Since the 17th century Earl of Sandwich asked for a piece of meat between two slices of bread and called it a meal, its namesake has been the staple of easy lunches throughout the world. Its convenience, coupled with the sheer range of breads and fillings available nowadays, has established the humble sandwich as the central attraction of the school lunchbox.
Despite my best attempts at creativity and variety, however, my kids have reached sandwich saturation point. Bored of bread and fussy over fillings, they return from school with their barely-nibbled wraps and rolls squished apologetically into a corner of their lunchbox. My youngest, who’s four, complains that his sandwiches are too big and contain “too much bread” (even when I cut them into tiny weeny mini-sandwiches). My eldest is plain “fed up of gluten” (he has no allergies; he’s just learnt the word).
Spoilt? Yes, quite probably. But I do have a little sympathy for them (or is that weakness?); I’ve never thrilled to the thought of a sandwich for lunch. I’m more of a grazer and a nibbler, like my youngest. I’d rather have a bento box of snacky things. My husband would prefer something that resembled a three course dinner (and good luck to him with that one), while my eldest child would like anything that can be consumed quickly while chasing a soccer ball.
So here is my hit list of sandwich alternatives. Some are more time-consuming than others, although many can be pre-prepared and frozen in advance.
Note: None of my family have the means of warming food up at school or work (ie no microwave or sandwich toaster) nor any way of refrigerating items during the day, so these are all things that can be eaten straight from the lunch box.
- Chicken drumsticks/wings
- Marinated chicken strips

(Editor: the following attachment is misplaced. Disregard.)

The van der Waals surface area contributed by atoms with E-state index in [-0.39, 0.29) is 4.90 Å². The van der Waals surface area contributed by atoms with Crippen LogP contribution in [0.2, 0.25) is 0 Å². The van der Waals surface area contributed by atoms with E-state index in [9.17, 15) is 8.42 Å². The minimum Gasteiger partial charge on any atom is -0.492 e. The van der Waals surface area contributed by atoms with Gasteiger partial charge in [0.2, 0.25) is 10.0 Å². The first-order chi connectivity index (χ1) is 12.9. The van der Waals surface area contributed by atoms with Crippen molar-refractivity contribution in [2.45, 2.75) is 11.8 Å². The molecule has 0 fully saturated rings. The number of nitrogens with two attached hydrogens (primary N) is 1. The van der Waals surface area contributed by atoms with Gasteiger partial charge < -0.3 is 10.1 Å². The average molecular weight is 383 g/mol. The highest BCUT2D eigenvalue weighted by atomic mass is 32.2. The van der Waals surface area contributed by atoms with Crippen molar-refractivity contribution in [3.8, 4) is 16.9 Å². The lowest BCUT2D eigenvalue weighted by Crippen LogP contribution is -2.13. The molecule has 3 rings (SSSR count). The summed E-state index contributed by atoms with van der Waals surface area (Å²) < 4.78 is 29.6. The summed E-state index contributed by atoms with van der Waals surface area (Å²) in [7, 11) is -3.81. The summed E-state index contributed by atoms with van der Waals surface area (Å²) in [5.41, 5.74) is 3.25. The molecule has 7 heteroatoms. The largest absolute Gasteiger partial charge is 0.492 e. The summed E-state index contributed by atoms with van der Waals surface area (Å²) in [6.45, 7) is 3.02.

- Hard boiled eggs
- Scotch eggs
- Omelette roll
- Smoked salmon and cream cheese pinwheels
- Turkey and Swiss cheese roll-ups
- Cooked sausages
- Cheese triangles or cubes
Finger Food & Dippy Things
- Sushi – agreed, this can be fiddly and time-consuming. I don’t even have one of those nifty bamboo rolling mats. The only time I make my kids sushi for lunch is when I’ve made Teriyaki Chicken (with sushi rice) for dinner the night before. Then it’s just a case of throwing the left-overs with some avocado and a dash of sushi seasoning into a nori strip.
- Rice-paper rolls
- Crackers or rice cakes
- Chicken balls or meatballs
- Risotto balls
- Pork noodle balls
- Dip ideas: Hummus, tzatziki, mayonnaise, aioli, baba ganoush (eggplant dip), tahini, sweet chilli sauce, guacamole, soft cheeses.
- Spinach/vegetable/cheese pastries
- Pikelets/mini-pancakes with honey or sliced strawberries
- Cornish pasties
- Quiches and mini-pies
- Savoury muffins
- Variations on the good ol’ sausage roll. This chicken, chickpea and mango sausage roll is a good one
- Slices of cold (leftover) pizza or pizza scrolls
- Fruit loaf slices
Don't forget to pack a fork!
- Rice, pasta or couscous salads – use up leftovers from last night’s dinner
- Greek salad - cubes of cucumber, tomato, red onion, feta cheese and black olives
- Coleslaw, potato salad, carrot remoulade
- Salade niçoise – tuna, green beans, cos lettuce, sliced baby potatoes, black olives
- Cucumber cups – cut a large chunk of cucumber, scoop out most of inside (leaving a ‘bottom’ to make a small cup shape) and fill with chicken or tuna salad
So your kids can’t heat their lunch up at school but you can warm up a small flask and fill with last night’s leftovers (Bolognese, chilli, noodles etc) or soup. The small, squat flasks are better for lunch than the tall drink ones. Kmart does some great dinky ones for kids.
Don’t forget a fork/spoon!
Are your kids sick of sandwiches? What do you pack in your lunchboxes?